Fraud blog: Fundamentally Honest
Welcome to Fundamentally Honest, the blog on all things fraud from Kennedys’ experts.
Whatever your involvement and interest in insurance and claims fraud, we are here to keep you up to speed on developments in legislation, procedure, case law, innovation and technology, best practice, claims investigation, the latest thinking and more.
We will share our experience and insight with both UK and global perspectives and bring you guest writers from across the industry.
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Showing 1 - 10 of 18
In a surprise to the personal injury sector, the UK Government has ditched plans for further reform of the whiplash claims process. Here, we look at the Ministry of Justice's response to issues within Part Two of the ‘Reforming the Soft Tissue Injury Claims Process’ consultation and what this means for fraudulent claims.
Palmer v Mantas and Liverpool Victoria Insurance – A reminder of the hurdles to be jumped by a defendant seeking to prove a claimant is fundamentally dishonest
The claimant received an award for damages in excess of £1.6 million for a minor traumatic brain injury (mTBI) and a somatic symptom disorder suffered after a high speed accident. Here, we look at this case from the perspective of allegations of fundamental dishonesty.
Changes to the Highway Code came into force on 29 January 2022. As road users and their insurance companies pore over the changes to ensure that they are not exposing themselves or others to unnecessary risks, you can bet that those engaged in the business of fraudulent claims are looking at the rules to see how they can be best exploited.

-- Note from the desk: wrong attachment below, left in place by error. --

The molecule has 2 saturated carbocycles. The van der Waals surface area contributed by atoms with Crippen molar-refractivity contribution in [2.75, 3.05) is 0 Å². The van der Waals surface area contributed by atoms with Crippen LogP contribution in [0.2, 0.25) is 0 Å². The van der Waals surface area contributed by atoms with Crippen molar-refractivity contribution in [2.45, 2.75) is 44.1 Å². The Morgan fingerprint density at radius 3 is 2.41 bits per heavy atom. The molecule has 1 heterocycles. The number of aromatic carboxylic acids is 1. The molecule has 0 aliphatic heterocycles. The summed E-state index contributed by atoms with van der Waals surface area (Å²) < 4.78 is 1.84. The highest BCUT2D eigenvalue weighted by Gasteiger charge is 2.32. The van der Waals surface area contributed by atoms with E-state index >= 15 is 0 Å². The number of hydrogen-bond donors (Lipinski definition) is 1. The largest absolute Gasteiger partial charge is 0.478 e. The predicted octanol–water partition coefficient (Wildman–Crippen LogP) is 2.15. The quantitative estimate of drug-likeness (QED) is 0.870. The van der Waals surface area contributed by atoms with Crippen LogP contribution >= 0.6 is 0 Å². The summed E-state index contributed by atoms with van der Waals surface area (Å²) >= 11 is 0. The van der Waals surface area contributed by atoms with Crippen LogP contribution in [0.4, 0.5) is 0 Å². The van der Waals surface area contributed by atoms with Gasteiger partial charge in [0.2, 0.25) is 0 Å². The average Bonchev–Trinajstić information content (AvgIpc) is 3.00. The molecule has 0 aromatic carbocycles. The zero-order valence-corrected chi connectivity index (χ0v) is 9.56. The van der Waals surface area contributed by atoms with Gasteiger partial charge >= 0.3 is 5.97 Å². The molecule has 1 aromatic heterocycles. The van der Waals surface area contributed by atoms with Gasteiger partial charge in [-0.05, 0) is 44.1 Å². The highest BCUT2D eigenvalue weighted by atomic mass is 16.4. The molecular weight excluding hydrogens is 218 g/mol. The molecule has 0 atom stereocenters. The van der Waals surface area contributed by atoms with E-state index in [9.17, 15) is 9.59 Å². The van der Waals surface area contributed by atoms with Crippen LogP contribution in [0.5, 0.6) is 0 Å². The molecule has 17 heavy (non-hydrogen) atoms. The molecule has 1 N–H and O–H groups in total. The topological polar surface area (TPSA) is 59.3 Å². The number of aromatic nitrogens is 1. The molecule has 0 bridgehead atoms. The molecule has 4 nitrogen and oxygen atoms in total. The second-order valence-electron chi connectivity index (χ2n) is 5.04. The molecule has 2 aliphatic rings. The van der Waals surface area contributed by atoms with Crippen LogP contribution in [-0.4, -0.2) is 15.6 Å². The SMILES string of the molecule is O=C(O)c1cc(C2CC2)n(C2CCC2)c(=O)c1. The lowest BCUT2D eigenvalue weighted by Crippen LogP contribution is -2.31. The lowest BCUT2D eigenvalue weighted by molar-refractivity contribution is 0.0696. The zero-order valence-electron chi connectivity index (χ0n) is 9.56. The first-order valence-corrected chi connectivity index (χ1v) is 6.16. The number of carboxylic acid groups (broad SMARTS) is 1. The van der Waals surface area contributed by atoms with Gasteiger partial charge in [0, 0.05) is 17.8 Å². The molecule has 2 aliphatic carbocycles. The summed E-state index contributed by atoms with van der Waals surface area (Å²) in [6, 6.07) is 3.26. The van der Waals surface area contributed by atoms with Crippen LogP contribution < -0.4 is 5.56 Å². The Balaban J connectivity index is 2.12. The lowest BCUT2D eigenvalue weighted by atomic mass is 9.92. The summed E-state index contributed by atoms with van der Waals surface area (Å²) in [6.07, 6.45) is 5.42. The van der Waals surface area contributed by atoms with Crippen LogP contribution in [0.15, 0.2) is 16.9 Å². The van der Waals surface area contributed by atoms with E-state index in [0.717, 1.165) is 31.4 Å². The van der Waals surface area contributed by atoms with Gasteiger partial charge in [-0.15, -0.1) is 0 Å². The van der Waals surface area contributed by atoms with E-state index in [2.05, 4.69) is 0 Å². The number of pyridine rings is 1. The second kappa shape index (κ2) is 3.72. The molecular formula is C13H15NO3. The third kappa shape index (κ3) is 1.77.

On Friday 26 February 2021 the rules providing the framework for how whiplash claims will be managed from 31 May 2021 were released. My colleague, Ian Davies, considered that these changes were “seismic” before predicting a frantic three months as insurers and compensators set about preparing themselves for a new system and new processes.
Investigations analyst Caroline Caine talks us through one of her (un)typical days at Kennedys.
Some insurance fraud is organised and sophisticated. Other claims; not so much. Here are some of our favourite attempts by fraudsters to explain away their failure to get their story straight.
Shoshana Mather explores the lengths claimants are willing to go to for whatever financial gain they can make.
Last Friday I was involved in an RTA on the M62. It was a terrifying experience, but thankfully my son and I, walked away from the accident without serious injury. The same cannot be said for my car.
When we investigate coordinated fraud activity (aka fraud rings) we look for commonalities, relationships and trends that bind claims together. I often think back across the many fraud ring investigations I have been involved in, and the names they are given.
Tinnitus, that ringing in the ears commonly associated to noisy environments and heavy industry. But how is tinnitus becoming associated to road traffic accidents?